The Mongol invasion of Eastern Europe, and especially its sudden withdrawal from Hungary in 1242 CE, has generated much speculation and an array of controversial theories. None of them, however, considered multifaceted environmental drivers and the coupled analysis of historical reports and natural archives.
Prostitution was a vice that was was considered a necessary evil because of “men’s lust”. Ecclesiastics felt that if brothels weren’t available to men in cities, they would find other inappropriate outlets for their entertainment. In an effort to curb potential problems, civic officials permitted prostitution to function within the city walls so long as it was regulated and turned a profit.
Latin Grammar in the Cathedral School: Fulbert of Chartres, Bonipert of Pécs, and the Way of a Lost Priscian Manuscript
Hungary’s Conversion to Christianity: The Establishment of Hungarian Statehood and its Consequences to the Thirteenth Century
The Journey of Charles I, King of Hungary, from Visegrád to Naples (1333): Its Political Implications and Artistic Consequences
In their chapter-length account of Sigismund’s visit to England in 1416, James Hamilton Wylie and William Templeton Waugh remark that, though this was the first and only visit by a Holy Roman Emperor to England during the Middle Ages, aside from an immediate political gain, in the treaty signed by Sigismund and Henry V to defend each other against the French, the impact in terms of anecdote or literature is virtually nil; and they conclude somewhat ironically, “The most notable momento of Sigismund’s stay in England is his sword, which is now one of the insignia of the corporation of York.”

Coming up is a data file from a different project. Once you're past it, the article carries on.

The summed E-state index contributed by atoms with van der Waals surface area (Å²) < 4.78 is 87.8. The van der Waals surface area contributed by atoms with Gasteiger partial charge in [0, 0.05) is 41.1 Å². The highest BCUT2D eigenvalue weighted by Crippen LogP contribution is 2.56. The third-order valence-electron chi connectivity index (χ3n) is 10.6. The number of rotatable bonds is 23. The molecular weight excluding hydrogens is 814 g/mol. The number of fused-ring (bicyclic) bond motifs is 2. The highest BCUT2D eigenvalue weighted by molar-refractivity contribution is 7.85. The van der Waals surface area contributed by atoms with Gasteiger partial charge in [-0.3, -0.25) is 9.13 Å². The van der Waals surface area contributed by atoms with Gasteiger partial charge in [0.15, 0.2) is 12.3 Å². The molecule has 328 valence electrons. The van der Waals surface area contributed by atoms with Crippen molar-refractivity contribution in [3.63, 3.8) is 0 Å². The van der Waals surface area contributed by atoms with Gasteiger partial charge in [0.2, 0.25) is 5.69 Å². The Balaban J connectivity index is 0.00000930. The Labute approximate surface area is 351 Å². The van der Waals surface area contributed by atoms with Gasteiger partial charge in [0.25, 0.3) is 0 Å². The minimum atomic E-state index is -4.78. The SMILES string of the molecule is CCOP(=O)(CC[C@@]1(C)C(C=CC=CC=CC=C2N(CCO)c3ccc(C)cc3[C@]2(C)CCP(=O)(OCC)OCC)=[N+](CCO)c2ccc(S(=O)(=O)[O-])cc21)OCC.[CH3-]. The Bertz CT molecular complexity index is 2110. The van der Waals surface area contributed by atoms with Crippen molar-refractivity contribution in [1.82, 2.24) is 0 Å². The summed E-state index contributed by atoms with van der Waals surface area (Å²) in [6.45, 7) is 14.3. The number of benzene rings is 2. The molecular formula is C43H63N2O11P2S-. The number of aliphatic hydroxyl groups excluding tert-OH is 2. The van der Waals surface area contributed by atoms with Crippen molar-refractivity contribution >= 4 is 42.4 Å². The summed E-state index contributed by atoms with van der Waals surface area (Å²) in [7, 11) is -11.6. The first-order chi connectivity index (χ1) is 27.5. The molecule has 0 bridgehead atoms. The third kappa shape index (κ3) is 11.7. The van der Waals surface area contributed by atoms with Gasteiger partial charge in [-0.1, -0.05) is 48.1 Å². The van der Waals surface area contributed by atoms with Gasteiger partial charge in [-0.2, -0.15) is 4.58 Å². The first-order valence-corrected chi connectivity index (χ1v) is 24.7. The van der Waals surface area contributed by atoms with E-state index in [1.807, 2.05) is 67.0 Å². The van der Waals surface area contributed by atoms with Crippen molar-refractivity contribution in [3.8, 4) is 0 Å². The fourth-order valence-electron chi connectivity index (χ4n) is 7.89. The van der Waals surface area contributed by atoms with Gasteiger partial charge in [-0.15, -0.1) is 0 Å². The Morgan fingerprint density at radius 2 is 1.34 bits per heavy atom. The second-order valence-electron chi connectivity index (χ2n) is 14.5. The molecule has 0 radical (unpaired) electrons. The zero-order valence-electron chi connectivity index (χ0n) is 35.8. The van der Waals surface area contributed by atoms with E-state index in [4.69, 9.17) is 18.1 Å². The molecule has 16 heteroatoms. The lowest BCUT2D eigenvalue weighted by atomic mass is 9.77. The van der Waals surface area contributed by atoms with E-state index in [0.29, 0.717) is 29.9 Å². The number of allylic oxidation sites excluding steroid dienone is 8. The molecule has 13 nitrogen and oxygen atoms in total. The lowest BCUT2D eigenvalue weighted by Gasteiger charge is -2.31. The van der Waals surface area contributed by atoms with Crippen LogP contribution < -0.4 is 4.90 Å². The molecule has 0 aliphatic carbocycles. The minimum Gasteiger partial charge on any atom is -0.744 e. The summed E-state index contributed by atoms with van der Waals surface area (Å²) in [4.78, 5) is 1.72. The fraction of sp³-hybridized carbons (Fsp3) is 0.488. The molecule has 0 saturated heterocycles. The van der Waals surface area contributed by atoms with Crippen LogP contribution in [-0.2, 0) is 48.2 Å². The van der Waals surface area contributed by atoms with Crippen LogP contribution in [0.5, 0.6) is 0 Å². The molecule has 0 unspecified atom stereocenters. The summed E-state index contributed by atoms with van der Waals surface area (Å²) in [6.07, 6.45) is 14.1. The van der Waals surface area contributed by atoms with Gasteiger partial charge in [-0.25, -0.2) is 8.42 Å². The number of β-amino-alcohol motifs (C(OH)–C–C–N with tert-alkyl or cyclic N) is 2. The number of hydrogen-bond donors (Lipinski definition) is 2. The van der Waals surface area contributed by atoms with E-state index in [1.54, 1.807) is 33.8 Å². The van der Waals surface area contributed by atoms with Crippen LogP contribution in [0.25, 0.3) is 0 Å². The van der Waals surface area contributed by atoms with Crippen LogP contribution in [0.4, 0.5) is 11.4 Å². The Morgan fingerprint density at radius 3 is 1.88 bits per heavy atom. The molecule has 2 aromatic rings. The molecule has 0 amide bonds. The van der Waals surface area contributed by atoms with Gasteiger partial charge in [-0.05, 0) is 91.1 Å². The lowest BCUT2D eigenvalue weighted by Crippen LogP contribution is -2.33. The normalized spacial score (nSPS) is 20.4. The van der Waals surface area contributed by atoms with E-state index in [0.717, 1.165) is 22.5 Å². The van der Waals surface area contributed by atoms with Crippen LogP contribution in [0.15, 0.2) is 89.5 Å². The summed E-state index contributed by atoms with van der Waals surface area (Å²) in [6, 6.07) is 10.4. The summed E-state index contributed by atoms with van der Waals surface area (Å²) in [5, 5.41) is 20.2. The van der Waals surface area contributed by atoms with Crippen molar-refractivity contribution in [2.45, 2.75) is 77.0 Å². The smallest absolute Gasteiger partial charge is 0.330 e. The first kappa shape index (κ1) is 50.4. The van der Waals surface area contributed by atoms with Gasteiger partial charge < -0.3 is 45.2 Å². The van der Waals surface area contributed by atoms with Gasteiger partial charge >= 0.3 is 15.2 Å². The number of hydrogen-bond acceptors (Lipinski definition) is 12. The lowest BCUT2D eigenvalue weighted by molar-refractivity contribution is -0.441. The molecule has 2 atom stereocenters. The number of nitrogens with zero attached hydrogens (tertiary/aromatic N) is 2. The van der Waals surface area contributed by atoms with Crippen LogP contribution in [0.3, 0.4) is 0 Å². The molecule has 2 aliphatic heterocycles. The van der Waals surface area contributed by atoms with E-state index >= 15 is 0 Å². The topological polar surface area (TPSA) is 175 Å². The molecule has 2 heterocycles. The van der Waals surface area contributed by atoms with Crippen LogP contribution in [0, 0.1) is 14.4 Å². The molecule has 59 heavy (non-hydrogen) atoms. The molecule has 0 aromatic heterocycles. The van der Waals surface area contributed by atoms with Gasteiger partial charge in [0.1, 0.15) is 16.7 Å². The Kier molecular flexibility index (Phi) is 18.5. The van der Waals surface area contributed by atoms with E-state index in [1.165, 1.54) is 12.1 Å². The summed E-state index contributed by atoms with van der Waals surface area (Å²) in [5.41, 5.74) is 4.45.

Concerning weather, weather-related extremes and catastrophic consequences, 1342 was an extraordinary year in most parts of Central Europe, even in such an extraordinary decade as the 1340s. Accounting with the seven flood events (including one Danube flood) mainly of great magnitude, at present 1342 is the most important known flood year of medieval Hungary.